Full-text · Article · Oct 2014 · Preventive Medicine
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    • "As regards the association between stress in the work environment and “physical activity in sports/physical exercise in leisure time”, our findings are in agreement with those of other cross-sectional studies in the literature. Also, longitudinal studies have shown that job stress does tend to reduce or halt the practice of physical activity [49,53]. "
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    ABSTRACT: Physical fitness is one of the most important qualities in armed forces personnel. However, little is known about the association between the military environment and the occupational and leisure-time dimensions of the physical activity practiced there. This study assessed the association of rank, job stress and psychological distress with physical activity levels (overall and by dimensions). This a cross-sectional study among 506 military service personnel of the Brazilian Army examined the association of rank, job stress and psychological distress with physical activity through multiple linear regression using a generalized linear model. The adjusted models showed that the rank of lieutenant was associated with most occupational physical activity (beta = 0.324; CI95% 0.167; 0.481); "high effort and low reward" was associated with more occupational physical activity (beta = 0.224; CI95% 0.098; 0.351) and with less physical activity in sports / physical exercise in leisure (beta = -0.198; CI95% -0.384; -0.011); and psychological distress was associated with less physical activity in sports / exercise in leisure (beta = -0.184; CI95% -0.321; -0.046). The results of this study show that job stress and rank were associated with higher levels of occupational physical activity. Moreover job stress and psychological distress were associated with lower levels of physical activity in sports/exercises. In the military context, given the importance of physical activity and the psychosocial environment, both of which are related to health, these findings may offer input to institutional policies directed to identifying psychological distress early and improving work relationships, and to creating an environment more favorable to increasing the practice of leisure-time physical activity.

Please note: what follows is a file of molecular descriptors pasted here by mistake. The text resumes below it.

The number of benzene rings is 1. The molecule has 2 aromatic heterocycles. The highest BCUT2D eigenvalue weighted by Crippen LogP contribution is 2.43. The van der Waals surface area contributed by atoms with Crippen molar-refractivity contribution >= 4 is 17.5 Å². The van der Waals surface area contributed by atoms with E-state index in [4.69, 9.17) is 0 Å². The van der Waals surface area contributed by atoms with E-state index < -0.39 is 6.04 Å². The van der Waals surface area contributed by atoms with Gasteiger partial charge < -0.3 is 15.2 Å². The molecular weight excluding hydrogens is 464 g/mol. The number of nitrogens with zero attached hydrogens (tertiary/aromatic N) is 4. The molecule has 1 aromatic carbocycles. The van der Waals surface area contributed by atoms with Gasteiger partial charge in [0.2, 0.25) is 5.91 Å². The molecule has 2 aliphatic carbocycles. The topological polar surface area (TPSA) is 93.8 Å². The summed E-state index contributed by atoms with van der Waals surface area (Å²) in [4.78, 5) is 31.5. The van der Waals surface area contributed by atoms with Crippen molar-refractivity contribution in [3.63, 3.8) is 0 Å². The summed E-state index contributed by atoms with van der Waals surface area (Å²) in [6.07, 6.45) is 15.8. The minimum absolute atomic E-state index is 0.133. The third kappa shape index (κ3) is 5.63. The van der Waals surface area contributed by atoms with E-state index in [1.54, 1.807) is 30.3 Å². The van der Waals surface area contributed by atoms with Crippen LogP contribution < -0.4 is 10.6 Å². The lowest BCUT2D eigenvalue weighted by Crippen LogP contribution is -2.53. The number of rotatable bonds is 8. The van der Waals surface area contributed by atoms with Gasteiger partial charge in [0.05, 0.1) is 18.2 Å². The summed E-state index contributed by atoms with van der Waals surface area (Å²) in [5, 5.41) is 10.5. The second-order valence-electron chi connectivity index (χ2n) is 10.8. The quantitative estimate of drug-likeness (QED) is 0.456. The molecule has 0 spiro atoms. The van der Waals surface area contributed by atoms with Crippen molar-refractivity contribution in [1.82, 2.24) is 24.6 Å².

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    • "Health Behaviors and Occupational Stress 5 [ Gimeno et al., 2009 ] "
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    ABSTRACT: BACKGROUND: Occupational stress and unhealthy lifestyles are common characteristics of urban workers. The association between health behaviors and job stress of urban Brazilian civil servants was studied. METHODS: A cross-sectional study included 893 workers. Health markers, the dependent variables, were: Fruit/vegetable (FV) and alcohol (A) intake, physical activity (PA), including at work (PAW), smoking (S), BMI ≥ 25 Kg/m(2) . Occupational stress, assessed by Job Stress Scale-Brazilian version, classified employees into: High-strain, Low-strain, Active, and Passive. Prevalence rates and multivariate Poisson models were adopted. RESULTS: On average, employees (mean age = 40.2 years; 69.1% female) reported healthy lifestyle factors: FV (56%); PA (59.7%); S (13.3%); however, 49.4% were overweight. Compared to low-strain, high-strain workers reported higher PAW; passive workers lesser PA and higher PAW. After adjusting for socio-demographics and work characteristics, the occupational stress dimensions were no longer associated to health behaviors. CONCLUSIONS: Our results do not support the hypothesis of an effect for occupational stress on urban employees' health behaviors. Am. J. Ind. Med. © 2012 Wiley Periodicals, Inc.